‘Opening up indoor spaces as safer environments through Airborne Infection Reduction’
Co-simulation for advanced building performance assessment
23rd March 2022
Abstract: The next generation of building ventilation systems is one that is designed to limit airborne infection risk. Using available methods to estimate risk, Wirth Research have utilised a combined Dynamic Thermal Modelling (DTM) and Computational Fluid Dynamics (CFD) approach to assess risk and drive the design. Recent works have shown the potential of the simulation of the indoor ventilation and its related airborne infection risk to protect occupants and inform design and policy.
In 2021 Wirth Research won the CIBSE Building Simulation Award using our openAIR methodology. The approach combines dynamic thermal modeling with computational fluid dynamics, making use of the strengths of each tool, to provide a relative measure of transmission risk that can be used to guide design and operation of indoor workspaces.
A second entry included an assessment of an industrial bakery. CIBSE-BuildingPhysicsAward-Industrial Bakery.pdf
Airborne Infection Reduction through Building Operation and Design for SARS-CoV-2 (AIRBODS) is a UKRI- funded research programme led by Prof Malcolm Cook at Loughborough University in partnership with University College London, the University of Nottingham, the University of Cambridge, the University of Sheffield, London South Bank University and Wirth Research. It is a 22-month programme due to be completed at the end of 2022 with more details available at https://airbods.org.uk.
At the start of the pandemic Wirth Research carried out a number of early studies in support of understanding ventilation and infection control which are highlighted below.
During normal speech, or coughing, the most common average water droplet size emitted by a human is seven microns in diameter (less than a tenth of the thickness of human hair – about the size of common pollen) and these droplets can contain and transmit Coronavirus.
Evaporation of these droplets kills the coronavirus within them, hence conditions that encourage quick evaporation is favourable. Equally conditions where droplet evaporation isn’t favourable can increase transmission. Such as low temperature/high humidity environments, as has been seen in low temperature food processing plants worldwide.
In still air and ambient conditions, these droplets typically evaporate within 2m, hence why the 2m social distancing rule is so effective.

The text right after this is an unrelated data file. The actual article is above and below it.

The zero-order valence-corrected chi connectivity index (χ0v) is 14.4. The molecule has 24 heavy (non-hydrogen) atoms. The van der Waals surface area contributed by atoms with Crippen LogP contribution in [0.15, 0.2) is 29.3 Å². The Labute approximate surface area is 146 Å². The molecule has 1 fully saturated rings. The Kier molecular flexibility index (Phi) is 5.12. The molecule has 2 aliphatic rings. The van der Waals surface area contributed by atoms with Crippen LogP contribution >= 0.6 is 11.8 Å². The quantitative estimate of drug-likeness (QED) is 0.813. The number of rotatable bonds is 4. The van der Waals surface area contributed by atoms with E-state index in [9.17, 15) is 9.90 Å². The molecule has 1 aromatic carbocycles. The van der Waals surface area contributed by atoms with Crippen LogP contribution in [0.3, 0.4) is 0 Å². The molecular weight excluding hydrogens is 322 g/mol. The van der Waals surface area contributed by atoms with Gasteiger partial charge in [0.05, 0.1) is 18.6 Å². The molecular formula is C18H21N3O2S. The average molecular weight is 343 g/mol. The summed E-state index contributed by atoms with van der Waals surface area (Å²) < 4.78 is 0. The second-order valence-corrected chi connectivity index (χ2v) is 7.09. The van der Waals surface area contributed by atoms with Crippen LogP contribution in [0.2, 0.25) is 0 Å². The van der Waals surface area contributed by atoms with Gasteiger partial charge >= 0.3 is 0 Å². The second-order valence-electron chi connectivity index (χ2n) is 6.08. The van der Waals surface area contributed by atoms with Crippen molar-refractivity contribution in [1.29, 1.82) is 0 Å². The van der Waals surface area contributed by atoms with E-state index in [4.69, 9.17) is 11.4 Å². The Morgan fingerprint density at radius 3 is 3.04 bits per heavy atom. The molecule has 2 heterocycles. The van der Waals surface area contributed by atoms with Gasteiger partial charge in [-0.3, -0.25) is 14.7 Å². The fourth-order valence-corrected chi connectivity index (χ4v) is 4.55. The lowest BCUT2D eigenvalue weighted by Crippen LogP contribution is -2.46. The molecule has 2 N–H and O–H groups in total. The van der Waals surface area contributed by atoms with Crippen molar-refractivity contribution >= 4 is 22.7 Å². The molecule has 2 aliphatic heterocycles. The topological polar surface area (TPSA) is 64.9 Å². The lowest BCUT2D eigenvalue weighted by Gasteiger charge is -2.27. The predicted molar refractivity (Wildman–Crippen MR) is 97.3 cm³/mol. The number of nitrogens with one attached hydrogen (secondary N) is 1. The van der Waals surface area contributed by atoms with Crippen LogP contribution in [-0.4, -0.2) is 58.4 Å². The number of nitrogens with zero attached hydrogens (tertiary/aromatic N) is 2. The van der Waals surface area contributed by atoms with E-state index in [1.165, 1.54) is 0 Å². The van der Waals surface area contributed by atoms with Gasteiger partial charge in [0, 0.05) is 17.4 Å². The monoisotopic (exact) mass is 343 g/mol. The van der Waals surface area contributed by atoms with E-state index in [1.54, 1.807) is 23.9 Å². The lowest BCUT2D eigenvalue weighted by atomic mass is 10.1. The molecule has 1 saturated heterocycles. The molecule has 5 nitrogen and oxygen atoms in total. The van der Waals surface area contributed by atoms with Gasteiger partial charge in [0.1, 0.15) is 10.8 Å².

In enclosed spaces such as offices, supermarkets or any work facility, the moving airflow caused by HVAC can have a major effect on the chance of Coronavirus transmission, as the environment is no longer “still air”.
Social distance distancing is designed to limit the amount of person-to-person airborne Coronavirus transmission.
The greater the person-to-person social distance – in still air – the lower the risk of Coronavirus transmission, as greater social distance allows the airborne virus to disperse into a greater volume of air, reducing its concentration, before it can be is ingested by another person nearby:-
Using Wirth Research’s high-resolution and validated Computational Fluid Dynamics (CFD) technology, the airflow surrounding people in any indoor environment (such as a shop, food manufacturing plant or office) can be assessed for its occupant safety to help Clients determine and immediately implement mitigation strategies to avoid transmission of Coronavirus by either changing the occupied spaces usage, or by introducing physical airflow mitigation by modifying the HVAC to improve safety
The openAIR is process is carried out in the following stages:
The below movie shows an output from an analysis of a supermarket. The complex airflow movement around and through a supermarket has been modelled, allowing measures to be put in place to minimise viral transmission.
Example Results Output
The following image shows an example heat map from a generic store which shows the viral lifetime profile within the store. The red areas show high viral life time, and it is these areas which we would aim to minimise/remove.
There are some types of airflow that can not only compliment and reinforce the benefits of social distancing, but can either significantly reduce or even entirely eliminate the need for social distancing altogether:-
Such a safe area is called an openAIR Vertical Airflow Zone (OVAZ) and is created by a combination of both:-
Vertical airflow: Fresh, virus-free airflow, which flows in a direction that is perpendicular to the floor (i.e. airflow that either is goes either straight up or straight down in the region where people are present) will naturally carry the airborne virus away from a virus emitting person – wherever they are. As the airflow direction isn’t horizontal, the virus is immediately removed from the occupied zone without reaching anyone else, therefore the risk of transmission is significantly reduced or even eliminated:-.
OVAZ will significantly reduce/eliminate the risk of airborne virus transmission.
OVAZ will also significantly reduce/eliminate the chance of surfaces becoming contaminated by airborne virus settling on them.
A confined space – such as a passenger lift – can be made safe by retrofitting openAIR Technology to give vertical airflow, which is recirculated and continuously cleansed by the Continuous Autoclaving System:
Further reading on coronavirus airborne transmission can be found at the following links: